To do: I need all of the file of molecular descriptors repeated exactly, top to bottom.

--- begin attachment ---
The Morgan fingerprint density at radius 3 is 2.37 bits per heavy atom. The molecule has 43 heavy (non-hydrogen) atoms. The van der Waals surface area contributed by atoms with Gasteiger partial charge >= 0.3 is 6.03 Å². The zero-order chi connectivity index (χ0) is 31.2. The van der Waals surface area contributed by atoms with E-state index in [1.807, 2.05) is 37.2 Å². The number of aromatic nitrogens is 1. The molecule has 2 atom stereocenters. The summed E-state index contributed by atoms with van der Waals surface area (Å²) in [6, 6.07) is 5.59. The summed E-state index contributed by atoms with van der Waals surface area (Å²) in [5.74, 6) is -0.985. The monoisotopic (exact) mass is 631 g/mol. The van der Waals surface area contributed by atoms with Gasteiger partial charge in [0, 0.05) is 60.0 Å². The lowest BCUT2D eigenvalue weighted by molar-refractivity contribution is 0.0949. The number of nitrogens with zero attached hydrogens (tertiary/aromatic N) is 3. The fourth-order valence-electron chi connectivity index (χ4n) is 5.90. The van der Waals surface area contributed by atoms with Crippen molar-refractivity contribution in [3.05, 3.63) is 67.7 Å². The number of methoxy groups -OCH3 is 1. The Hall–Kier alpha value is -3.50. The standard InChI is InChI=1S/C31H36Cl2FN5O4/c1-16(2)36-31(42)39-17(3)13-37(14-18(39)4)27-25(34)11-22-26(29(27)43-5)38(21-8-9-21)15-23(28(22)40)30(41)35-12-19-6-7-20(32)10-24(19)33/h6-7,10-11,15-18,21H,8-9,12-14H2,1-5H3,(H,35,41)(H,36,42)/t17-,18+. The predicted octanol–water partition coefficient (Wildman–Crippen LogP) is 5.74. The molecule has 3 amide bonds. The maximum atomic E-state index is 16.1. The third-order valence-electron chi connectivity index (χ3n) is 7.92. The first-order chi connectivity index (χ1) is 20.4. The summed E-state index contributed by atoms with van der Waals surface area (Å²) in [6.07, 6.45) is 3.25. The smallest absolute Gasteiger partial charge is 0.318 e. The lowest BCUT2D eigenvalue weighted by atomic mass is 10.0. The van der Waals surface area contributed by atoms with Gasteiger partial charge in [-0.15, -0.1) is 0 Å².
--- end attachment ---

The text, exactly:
The Morgan fingerprint density at radius 3 is 2.37 bits per heavy atom. The molecule has 43 heavy (non-hydrogen) atoms. The van der Waals surface area contributed by atoms with Gasteiger partial charge >= 0.3 is 6.03 Å². The zero-order chi connectivity index (χ0) is 31.2. The van der Waals surface area contributed by atoms with E-state index in [1.807, 2.05) is 37.2 Å². The number of aromatic nitrogens is 1. The molecule has 2 atom stereocenters. The summed E-state index contributed by atoms with van der Waals surface area (Å²) in [6, 6.07) is 5.59. The summed E-state index contributed by atoms with van der Waals surface area (Å²) in [5.74, 6) is -0.985. The monoisotopic (exact) mass is 631 g/mol. The van der Waals surface area contributed by atoms with Gasteiger partial charge in [0, 0.05) is 60.0 Å². The lowest BCUT2D eigenvalue weighted by molar-refractivity contribution is 0.0949. The number of nitrogens with zero attached hydrogens (tertiary/aromatic N) is 3. The fourth-order valence-electron chi connectivity index (χ4n) is 5.90. The van der Waals surface area contributed by atoms with Crippen molar-refractivity contribution in [3.05, 3.63) is 67.7 Å². The number of methoxy groups -OCH3 is 1. The Hall–Kier alpha value is -3.50. The standard InChI is InChI=1S/C31H36Cl2FN5O4/c1-16(2)36-31(42)39-17(3)13-37(14-18(39)4)27-25(34)11-22-26(29(27)43-5)38(21-8-9-21)15-23(28(22)40)30(41)35-12-19-6-7-20(32)10-24(19)33/h6-7,10-11,15-18,21H,8-9,12-14H2,1-5H3,(H,35,41)(H,36,42)/t17-,18+. The predicted octanol–water partition coefficient (Wildman–Crippen LogP) is 5.74. The molecule has 3 amide bonds. The maximum atomic E-state index is 16.1. The third-order valence-electron chi connectivity index (χ3n) is 7.92. The first-order chi connectivity index (χ1) is 20.4. The summed E-state index contributed by atoms with van der Waals surface area (Å²) in [6.07, 6.45) is 3.25. The smallest absolute Gasteiger partial charge is 0.318 e. The lowest BCUT2D eigenvalue weighted by atomic mass is 10.0. The van der Waals surface area contributed by atoms with Gasteiger partial charge in [-0.15, -0.1) is 0 Å².